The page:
According to this recent article by STAT News, the psychological impact of COVID-19 on health care workers has been significant. Yet residents — doctors in training — are particularly vulnerable to it. In the hierarchy of hospitals, residents are at the bottom, with little autonomy. They are expected to take on a disproportionate chunk of the workload caring for patients in exchange for liability-free training. They are compensated at a rate just over minimum wage.
The response to the pandemic increased the already overflowing responsibilities of residents and extended their work hours. Their direct contact with patients was higher than that of supervising physicians due to their long on-call shifts and the reliance on residents to provide most of the face-to-face physician-based care care when necessary.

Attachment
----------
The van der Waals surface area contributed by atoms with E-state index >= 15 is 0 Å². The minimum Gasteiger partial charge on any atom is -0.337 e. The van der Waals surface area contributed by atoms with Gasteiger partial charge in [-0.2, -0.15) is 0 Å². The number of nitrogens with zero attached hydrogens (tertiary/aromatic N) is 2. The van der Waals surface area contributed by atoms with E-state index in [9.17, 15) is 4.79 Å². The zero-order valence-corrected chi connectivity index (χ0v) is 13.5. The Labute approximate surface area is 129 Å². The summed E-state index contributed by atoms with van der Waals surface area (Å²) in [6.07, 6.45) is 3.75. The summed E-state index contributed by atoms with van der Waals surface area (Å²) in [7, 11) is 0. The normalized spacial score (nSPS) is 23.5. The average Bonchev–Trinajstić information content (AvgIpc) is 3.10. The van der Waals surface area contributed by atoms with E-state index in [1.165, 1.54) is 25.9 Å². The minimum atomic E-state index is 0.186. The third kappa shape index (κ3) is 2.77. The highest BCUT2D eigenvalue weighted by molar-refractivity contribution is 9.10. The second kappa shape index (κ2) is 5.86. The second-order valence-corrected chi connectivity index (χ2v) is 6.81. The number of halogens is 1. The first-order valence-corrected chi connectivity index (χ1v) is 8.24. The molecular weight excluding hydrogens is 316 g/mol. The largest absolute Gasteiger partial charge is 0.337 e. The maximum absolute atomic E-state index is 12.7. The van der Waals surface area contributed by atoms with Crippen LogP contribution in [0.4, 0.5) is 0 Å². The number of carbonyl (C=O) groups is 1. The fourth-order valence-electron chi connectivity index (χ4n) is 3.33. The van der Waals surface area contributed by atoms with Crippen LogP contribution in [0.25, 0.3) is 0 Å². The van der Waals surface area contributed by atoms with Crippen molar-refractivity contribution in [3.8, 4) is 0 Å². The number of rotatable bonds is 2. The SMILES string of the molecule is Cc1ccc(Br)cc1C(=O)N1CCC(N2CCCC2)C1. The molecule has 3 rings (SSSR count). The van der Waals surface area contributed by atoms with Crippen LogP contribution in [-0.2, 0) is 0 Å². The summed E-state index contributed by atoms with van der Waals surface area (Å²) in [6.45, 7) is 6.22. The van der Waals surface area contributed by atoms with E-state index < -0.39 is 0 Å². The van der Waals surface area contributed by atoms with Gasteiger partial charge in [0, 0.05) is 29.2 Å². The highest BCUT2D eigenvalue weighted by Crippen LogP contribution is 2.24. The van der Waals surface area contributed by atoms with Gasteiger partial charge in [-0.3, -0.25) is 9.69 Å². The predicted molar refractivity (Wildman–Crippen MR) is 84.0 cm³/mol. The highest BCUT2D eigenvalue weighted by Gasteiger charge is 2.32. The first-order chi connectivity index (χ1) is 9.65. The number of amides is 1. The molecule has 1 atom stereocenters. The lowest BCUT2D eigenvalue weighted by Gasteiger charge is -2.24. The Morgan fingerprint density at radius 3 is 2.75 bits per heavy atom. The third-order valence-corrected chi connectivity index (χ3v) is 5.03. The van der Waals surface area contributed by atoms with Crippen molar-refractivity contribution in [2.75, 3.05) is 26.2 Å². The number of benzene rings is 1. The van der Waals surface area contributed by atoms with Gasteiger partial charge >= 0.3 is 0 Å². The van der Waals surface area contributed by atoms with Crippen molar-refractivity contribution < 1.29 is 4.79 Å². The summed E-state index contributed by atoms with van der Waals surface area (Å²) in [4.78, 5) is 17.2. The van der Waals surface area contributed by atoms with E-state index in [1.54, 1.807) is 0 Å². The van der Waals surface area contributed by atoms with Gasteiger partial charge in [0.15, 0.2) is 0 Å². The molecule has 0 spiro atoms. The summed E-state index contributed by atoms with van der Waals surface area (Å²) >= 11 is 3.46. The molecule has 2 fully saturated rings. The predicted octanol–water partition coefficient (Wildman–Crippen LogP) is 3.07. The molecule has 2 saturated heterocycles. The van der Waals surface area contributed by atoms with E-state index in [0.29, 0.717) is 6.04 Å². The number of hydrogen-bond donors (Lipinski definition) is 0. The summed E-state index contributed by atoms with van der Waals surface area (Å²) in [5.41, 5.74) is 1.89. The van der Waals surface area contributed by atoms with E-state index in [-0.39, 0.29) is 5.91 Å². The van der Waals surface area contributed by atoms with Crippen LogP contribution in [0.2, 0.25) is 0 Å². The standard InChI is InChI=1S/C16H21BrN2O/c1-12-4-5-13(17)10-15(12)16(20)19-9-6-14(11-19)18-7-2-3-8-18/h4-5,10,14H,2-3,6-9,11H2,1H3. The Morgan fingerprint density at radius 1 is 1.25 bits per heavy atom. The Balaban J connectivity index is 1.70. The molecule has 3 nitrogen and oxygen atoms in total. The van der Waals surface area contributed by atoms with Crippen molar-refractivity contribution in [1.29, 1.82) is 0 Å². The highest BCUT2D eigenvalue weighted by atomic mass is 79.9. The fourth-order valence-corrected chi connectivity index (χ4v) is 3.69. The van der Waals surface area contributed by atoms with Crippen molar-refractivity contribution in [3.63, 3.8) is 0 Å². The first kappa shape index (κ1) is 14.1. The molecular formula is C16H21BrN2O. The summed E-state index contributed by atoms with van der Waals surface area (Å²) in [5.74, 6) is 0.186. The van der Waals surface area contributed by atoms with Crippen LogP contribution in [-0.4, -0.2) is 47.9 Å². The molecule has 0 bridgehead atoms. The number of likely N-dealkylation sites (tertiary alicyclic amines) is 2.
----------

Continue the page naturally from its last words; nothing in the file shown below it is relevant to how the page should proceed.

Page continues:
Most residents, struggling financially under the massive burden of student loans, were barely making do before the pandemic. The cost of psychotherapy is exorbitant, leaving many residents unable to process their trauma and ongoing anxiety. Without the proper support, residents and other clinicians cannot be expected to sacrifice so greatly for an indeterminate amount of time.
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